The Winter’s Tale – Hermione

    The Winter’s Tale – Hermione

    Shakespeare – Women

    Act 3, sc.2, lines 23-54

    Since what I am to say must be but that
    Which contradicts my accusation, and
    The testimony on my part no other
    But what comes from myself, it shall scarce boot me
    To say “Not guilty.” Mine integrity,
    Being counted falsehood, shall, as I express it,
    Be so received. But thus, if Powers Divine
    Behold our human actions, as they do,
    I doubt not then but innocence shall make
    False accusation blush and tyranny
    Tremble at patience. You, my lord, best know,
    Who least will seem to do so, my past life
    Hath been as continent, as chaste, as true,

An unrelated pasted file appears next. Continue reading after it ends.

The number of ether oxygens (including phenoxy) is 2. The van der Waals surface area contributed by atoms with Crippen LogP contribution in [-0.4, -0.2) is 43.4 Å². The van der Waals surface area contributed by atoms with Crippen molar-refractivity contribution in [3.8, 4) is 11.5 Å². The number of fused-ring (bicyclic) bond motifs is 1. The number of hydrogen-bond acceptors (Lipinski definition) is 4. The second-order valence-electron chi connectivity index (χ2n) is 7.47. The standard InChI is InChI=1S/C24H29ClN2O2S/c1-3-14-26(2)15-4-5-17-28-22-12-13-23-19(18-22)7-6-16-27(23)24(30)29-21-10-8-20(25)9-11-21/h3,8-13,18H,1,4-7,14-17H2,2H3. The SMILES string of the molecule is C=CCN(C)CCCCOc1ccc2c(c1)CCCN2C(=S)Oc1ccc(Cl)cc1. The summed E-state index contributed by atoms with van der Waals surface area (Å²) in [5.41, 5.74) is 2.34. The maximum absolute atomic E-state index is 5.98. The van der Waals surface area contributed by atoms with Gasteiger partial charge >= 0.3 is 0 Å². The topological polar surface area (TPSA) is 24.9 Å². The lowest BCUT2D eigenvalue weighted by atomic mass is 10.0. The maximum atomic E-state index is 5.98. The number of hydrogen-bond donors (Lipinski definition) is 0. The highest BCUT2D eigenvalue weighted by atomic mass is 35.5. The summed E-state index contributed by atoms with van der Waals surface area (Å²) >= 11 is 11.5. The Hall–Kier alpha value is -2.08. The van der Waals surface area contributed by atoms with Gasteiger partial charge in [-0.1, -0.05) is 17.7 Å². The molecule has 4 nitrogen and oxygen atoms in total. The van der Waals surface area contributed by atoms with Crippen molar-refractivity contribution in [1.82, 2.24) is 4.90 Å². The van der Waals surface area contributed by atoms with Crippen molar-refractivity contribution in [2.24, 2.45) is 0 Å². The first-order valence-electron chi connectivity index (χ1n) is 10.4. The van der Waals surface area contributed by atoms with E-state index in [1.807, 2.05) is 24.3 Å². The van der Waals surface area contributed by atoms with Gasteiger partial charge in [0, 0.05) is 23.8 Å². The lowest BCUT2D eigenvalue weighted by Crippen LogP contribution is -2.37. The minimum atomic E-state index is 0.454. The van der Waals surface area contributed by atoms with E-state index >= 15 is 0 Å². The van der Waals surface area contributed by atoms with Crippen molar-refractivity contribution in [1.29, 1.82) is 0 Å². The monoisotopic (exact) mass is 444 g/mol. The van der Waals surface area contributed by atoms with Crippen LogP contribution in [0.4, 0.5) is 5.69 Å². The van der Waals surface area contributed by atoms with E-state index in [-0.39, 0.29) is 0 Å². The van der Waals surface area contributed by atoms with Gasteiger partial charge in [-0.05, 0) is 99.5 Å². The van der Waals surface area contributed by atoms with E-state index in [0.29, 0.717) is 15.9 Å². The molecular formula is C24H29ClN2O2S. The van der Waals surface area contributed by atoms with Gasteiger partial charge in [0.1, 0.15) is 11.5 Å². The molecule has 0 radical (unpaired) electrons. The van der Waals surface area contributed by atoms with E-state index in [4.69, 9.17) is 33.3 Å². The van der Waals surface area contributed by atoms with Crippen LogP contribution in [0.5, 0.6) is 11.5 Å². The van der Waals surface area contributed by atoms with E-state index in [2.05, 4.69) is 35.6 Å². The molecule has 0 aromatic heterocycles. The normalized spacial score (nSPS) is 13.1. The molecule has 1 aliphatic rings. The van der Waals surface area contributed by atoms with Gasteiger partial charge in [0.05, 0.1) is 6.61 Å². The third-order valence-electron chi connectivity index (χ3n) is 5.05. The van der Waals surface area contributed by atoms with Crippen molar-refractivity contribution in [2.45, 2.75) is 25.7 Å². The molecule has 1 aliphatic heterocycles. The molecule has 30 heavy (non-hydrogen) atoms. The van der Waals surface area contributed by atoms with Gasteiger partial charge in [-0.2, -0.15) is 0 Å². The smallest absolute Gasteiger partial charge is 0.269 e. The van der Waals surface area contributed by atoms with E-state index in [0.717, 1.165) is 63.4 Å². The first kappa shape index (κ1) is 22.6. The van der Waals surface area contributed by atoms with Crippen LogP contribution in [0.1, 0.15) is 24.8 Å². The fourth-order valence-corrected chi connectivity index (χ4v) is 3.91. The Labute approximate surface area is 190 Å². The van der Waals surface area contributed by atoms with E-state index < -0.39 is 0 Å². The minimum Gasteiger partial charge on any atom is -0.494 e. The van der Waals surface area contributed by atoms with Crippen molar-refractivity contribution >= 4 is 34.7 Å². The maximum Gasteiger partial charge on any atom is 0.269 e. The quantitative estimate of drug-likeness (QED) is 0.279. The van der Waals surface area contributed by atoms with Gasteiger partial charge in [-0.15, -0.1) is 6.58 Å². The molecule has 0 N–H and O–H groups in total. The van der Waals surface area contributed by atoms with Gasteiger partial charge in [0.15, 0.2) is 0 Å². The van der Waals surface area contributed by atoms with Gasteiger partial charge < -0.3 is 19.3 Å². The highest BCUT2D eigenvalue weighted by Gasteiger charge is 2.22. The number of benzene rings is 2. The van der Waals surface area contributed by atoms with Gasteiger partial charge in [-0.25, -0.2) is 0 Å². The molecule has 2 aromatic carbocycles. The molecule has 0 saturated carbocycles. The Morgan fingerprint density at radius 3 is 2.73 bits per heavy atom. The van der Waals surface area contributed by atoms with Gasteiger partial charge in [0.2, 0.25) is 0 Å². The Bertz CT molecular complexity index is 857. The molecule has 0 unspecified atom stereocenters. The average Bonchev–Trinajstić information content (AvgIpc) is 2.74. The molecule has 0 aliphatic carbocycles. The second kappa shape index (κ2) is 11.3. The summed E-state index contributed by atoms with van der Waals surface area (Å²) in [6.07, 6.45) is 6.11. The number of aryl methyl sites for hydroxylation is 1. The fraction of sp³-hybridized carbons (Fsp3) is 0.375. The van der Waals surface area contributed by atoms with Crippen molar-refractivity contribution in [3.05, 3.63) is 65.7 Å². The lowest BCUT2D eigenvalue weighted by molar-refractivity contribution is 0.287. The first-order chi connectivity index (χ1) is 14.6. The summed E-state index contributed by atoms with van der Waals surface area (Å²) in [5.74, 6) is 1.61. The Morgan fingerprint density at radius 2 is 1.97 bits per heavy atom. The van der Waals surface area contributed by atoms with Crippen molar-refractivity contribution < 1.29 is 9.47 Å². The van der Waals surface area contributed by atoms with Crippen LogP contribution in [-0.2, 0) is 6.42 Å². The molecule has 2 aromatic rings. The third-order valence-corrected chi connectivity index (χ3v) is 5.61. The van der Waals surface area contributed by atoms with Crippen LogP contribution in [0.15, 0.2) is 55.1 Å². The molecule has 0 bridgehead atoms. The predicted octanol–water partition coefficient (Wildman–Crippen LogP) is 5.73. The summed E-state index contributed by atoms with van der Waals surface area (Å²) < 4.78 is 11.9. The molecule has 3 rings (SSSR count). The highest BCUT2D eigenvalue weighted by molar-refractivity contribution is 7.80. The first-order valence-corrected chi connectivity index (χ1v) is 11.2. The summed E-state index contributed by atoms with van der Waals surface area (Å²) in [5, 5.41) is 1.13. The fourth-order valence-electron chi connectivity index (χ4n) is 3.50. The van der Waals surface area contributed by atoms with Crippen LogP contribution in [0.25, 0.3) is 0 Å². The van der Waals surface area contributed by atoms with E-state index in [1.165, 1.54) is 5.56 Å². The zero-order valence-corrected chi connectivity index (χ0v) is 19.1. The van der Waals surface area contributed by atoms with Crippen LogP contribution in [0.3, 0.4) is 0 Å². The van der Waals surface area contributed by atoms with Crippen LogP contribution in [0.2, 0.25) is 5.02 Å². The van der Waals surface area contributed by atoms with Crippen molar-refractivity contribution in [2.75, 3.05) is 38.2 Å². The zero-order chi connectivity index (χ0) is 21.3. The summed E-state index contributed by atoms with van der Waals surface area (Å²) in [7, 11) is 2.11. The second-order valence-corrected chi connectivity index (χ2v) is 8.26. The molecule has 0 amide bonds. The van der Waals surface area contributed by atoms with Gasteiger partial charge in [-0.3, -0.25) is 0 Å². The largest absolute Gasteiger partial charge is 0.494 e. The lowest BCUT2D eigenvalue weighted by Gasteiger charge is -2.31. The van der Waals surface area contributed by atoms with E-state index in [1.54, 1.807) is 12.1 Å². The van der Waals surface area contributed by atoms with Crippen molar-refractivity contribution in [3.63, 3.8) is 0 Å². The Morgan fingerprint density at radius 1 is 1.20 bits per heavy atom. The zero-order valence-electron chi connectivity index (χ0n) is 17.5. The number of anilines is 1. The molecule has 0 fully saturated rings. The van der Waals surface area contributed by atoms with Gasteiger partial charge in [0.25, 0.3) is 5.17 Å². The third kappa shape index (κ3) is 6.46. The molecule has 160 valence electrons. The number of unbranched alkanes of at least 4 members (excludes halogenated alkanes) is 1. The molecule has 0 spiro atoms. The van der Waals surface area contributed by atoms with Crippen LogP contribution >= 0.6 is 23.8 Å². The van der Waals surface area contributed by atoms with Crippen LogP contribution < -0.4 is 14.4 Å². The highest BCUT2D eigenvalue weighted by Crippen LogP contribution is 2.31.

As I am now unhappy–which is more
    Than history can pattern, though devised
    And played to spectators. For behold me
    A fellow of the royal bed, which owe
    A moiety of the throne, a great King’s daughter,
    The mother to a hopeful Prince, here standing
    To prate and talk for life and honor ‘fore
    Who please to come and hear. For life, I prize it
    As I weigh grief, which I would spare. For honor,
    ‘Tis a derivative from me to mine,
    And only that I stand for. I appeal
    To your own conscience, sir, before Polixenes
    Came to your Court, how I was in your grace,
    How merited to be so; since he came,
    With what encounter so uncurrent I
    Have strained, to appear thus. If one jot beyond
    The bound of honor, or in act or will
    That way inclining, hardened be the hearts
    Of all that hear me, and my near’st of kin
    Cry fie upon my grave!